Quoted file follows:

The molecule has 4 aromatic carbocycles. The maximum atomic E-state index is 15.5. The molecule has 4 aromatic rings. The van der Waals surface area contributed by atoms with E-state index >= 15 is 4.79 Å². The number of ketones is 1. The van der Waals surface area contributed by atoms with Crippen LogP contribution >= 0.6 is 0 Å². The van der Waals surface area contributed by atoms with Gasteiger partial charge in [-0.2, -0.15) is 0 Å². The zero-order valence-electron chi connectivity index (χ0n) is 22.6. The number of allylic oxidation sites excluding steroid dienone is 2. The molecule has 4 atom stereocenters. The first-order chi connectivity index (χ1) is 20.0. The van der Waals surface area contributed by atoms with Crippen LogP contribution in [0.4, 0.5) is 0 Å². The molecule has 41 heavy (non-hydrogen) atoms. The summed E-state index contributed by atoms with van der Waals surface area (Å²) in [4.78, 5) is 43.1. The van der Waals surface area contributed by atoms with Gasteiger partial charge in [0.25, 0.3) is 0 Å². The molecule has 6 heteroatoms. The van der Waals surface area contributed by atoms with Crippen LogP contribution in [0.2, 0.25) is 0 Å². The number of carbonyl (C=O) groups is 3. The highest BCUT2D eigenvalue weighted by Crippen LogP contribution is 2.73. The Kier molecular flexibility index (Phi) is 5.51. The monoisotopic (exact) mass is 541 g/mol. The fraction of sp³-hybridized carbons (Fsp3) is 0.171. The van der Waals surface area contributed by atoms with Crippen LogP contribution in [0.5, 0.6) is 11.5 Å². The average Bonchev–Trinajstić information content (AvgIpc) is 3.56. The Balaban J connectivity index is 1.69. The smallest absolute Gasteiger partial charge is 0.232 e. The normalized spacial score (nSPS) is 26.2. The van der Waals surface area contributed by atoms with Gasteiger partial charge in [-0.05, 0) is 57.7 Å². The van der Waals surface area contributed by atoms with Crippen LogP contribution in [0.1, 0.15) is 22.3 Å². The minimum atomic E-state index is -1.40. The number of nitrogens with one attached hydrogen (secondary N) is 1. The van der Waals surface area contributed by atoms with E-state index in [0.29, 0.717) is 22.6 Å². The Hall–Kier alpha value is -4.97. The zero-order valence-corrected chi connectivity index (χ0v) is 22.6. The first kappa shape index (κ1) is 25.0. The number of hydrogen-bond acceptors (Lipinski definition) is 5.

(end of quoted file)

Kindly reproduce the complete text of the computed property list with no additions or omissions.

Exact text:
The molecule has 4 aromatic carbocycles. The maximum atomic E-state index is 15.5. The molecule has 4 aromatic rings. The van der Waals surface area contributed by atoms with E-state index >= 15 is 4.79 Å². The number of ketones is 1. The van der Waals surface area contributed by atoms with Crippen LogP contribution >= 0.6 is 0 Å². The van der Waals surface area contributed by atoms with Gasteiger partial charge in [-0.2, -0.15) is 0 Å². The zero-order valence-electron chi connectivity index (χ0n) is 22.6. The number of allylic oxidation sites excluding steroid dienone is 2. The molecule has 4 atom stereocenters. The first-order chi connectivity index (χ1) is 20.0. The van der Waals surface area contributed by atoms with Crippen LogP contribution in [0.4, 0.5) is 0 Å². The molecule has 41 heavy (non-hydrogen) atoms. The summed E-state index contributed by atoms with van der Waals surface area (Å²) in [4.78, 5) is 43.1. The van der Waals surface area contributed by atoms with Gasteiger partial charge in [0.25, 0.3) is 0 Å². The molecule has 6 heteroatoms. The van der Waals surface area contributed by atoms with Crippen LogP contribution in [0.2, 0.25) is 0 Å². The number of carbonyl (C=O) groups is 3. The highest BCUT2D eigenvalue weighted by Crippen LogP contribution is 2.73. The Kier molecular flexibility index (Phi) is 5.51. The monoisotopic (exact) mass is 541 g/mol. The fraction of sp³-hybridized carbons (Fsp3) is 0.171. The van der Waals surface area contributed by atoms with Crippen LogP contribution in [0.5, 0.6) is 11.5 Å². The average Bonchev–Trinajstić information content (AvgIpc) is 3.56. The Balaban J connectivity index is 1.69. The smallest absolute Gasteiger partial charge is 0.232 e. The normalized spacial score (nSPS) is 26.2. The van der Waals surface area contributed by atoms with Gasteiger partial charge in [-0.05, 0) is 57.7 Å². The van der Waals surface area contributed by atoms with Crippen LogP contribution in [0.1, 0.15) is 22.3 Å². The minimum atomic E-state index is -1.40. The number of nitrogens with one attached hydrogen (secondary N) is 1. The van der Waals surface area contributed by atoms with E-state index in [0.29, 0.717) is 22.6 Å². The Hall–Kier alpha value is -4.97. The zero-order valence-corrected chi connectivity index (χ0v) is 22.6. The first kappa shape index (κ1) is 25.0. The number of hydrogen-bond acceptors (Lipinski definition) is 5.